In a sense, the fact that economic reforms have continued, almost unhindered through the 1990s is a testament to the resilience of Indian democracy. The reforms initiated in 1991 could have been easily abrogated by the successive government that formed on the support of the Leftist parties. It could have easily reverted to old ways in the following government of the BJP led coalition which supported in its Hindu ideology a certain measure of the ‘swadeshi’ movement. Jenkins considers that political institutions can neutralize opposition to reforms by promoting longer time horizons and institutionalizing bargains between competing groups. By turning the entire issue of reforms from the center to the state level, the Center fostered a sense of competitiveness that “tended to quarantine political resistance to reform within the confines of state-level political systems
(Jenkins)”. Jenkins calls this process ‘reforms by stealth’ whereby the Central government initiated reforms without much hullabaloo and quietly eased them into the system. The central government has also raised side issues to shift the focus away from reforms. In this process, in particular, the Ayodhya issue came in particularly handy for the minority Congress government.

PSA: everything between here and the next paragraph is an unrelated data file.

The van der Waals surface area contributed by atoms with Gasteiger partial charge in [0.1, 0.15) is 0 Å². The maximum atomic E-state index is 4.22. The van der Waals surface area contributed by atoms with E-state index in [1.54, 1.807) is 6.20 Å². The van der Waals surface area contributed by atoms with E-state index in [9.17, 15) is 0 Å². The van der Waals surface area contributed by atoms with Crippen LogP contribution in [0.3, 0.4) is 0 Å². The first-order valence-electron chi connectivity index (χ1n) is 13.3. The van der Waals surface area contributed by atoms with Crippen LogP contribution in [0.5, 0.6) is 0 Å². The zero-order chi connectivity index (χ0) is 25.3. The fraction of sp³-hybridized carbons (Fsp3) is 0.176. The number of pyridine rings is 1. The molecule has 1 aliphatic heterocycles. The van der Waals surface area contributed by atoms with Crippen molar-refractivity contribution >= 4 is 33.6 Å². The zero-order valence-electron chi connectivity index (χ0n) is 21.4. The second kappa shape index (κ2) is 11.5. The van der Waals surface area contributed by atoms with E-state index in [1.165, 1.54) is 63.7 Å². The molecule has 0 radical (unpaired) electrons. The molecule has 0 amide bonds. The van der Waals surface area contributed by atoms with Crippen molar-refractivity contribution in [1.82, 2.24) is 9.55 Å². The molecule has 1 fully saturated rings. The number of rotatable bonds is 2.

The reforms since the 1990s have been highly successful by most counts. The reforms have led a high rate of sustained economic growth for the better part of the two decades since the reforms went into practice, piece by piece. India has transformed into a emerging global economic giant on the basis of not only its strong educated human capital, but also a growth of cheap labor, and phenomenal markets for global players. This could be described as the Shining India. The benefits have trickled down to the poorer classes but very slowly. The part that has not benefited from the reforms, on account of its bias towards certain groups, has fostered growing inequality both on urban-rural scale as well as on class lines. The analogy of the ASEAN countries for growth sustainability cannot be applied as the ‘underlying preconditions’ that Atul Kohli describes, are not yet in place in India. Land redistribution and focus on education, which serve to foster egalitarianism and enhance human capital, are required by a democracy, at least in the long-run(Kohli). The important question is can they ever be put in place in India where the ruling elite or their political support have vested interests in the bias of the reforms. Until and unless the focus of democratic politics in India doesn’t go back to including the poor in a market based economy that excludes them, then even stealthy diversions of anti-reform protests will not be enough to prevent a revolt, not including the elite this time however, but directly opposing them.